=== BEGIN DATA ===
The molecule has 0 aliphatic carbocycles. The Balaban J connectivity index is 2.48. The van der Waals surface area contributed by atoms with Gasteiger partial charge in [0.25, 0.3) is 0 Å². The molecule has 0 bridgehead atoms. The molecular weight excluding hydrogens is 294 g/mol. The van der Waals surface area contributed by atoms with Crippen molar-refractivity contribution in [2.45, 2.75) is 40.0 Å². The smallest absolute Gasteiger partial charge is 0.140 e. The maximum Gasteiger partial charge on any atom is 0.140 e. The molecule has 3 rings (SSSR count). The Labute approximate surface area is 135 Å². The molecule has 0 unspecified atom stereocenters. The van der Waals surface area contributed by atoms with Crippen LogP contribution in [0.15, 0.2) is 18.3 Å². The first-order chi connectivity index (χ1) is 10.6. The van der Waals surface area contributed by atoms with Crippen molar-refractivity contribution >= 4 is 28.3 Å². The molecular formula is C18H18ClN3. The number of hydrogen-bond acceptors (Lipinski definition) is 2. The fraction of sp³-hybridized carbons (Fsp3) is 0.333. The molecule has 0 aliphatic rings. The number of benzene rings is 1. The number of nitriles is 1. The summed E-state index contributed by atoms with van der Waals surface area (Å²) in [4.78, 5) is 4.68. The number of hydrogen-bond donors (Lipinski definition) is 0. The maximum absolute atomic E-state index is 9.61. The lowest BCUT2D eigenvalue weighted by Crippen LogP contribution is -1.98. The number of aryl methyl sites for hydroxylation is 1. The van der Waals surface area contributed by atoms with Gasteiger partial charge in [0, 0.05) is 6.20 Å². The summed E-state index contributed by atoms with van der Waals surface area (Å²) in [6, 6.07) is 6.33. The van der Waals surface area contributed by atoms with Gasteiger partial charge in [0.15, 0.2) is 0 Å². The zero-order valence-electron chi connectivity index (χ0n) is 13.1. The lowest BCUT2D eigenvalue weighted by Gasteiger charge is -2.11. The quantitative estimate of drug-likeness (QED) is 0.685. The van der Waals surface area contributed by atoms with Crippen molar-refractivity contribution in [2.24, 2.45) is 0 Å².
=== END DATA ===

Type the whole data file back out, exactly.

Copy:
The molecule has 0 aliphatic carbocycles. The Balaban J connectivity index is 2.48. The van der Waals surface area contributed by atoms with Gasteiger partial charge in [0.25, 0.3) is 0 Å². The molecule has 0 bridgehead atoms. The molecular weight excluding hydrogens is 294 g/mol. The van der Waals surface area contributed by atoms with Crippen molar-refractivity contribution in [2.45, 2.75) is 40.0 Å². The smallest absolute Gasteiger partial charge is 0.140 e. The maximum Gasteiger partial charge on any atom is 0.140 e. The molecule has 3 rings (SSSR count). The Labute approximate surface area is 135 Å². The molecule has 0 unspecified atom stereocenters. The van der Waals surface area contributed by atoms with Crippen LogP contribution in [0.15, 0.2) is 18.3 Å². The first-order chi connectivity index (χ1) is 10.6. The van der Waals surface area contributed by atoms with Crippen molar-refractivity contribution >= 4 is 28.3 Å². The molecular formula is C18H18ClN3. The number of hydrogen-bond acceptors (Lipinski definition) is 2. The fraction of sp³-hybridized carbons (Fsp3) is 0.333. The molecule has 0 aliphatic rings. The number of benzene rings is 1. The number of nitriles is 1. The summed E-state index contributed by atoms with van der Waals surface area (Å²) in [4.78, 5) is 4.68. The number of hydrogen-bond donors (Lipinski definition) is 0. The maximum absolute atomic E-state index is 9.61. The lowest BCUT2D eigenvalue weighted by Crippen LogP contribution is -1.98. The number of aryl methyl sites for hydroxylation is 1. The van der Waals surface area contributed by atoms with Gasteiger partial charge in [0, 0.05) is 6.20 Å². The summed E-state index contributed by atoms with van der Waals surface area (Å²) in [6, 6.07) is 6.33. The van der Waals surface area contributed by atoms with Gasteiger partial charge in [0.15, 0.2) is 0 Å². The zero-order valence-electron chi connectivity index (χ0n) is 13.1. The lowest BCUT2D eigenvalue weighted by Gasteiger charge is -2.11. The quantitative estimate of drug-likeness (QED) is 0.685. The van der Waals surface area contributed by atoms with Crippen molar-refractivity contribution in [2.24, 2.45) is 0 Å².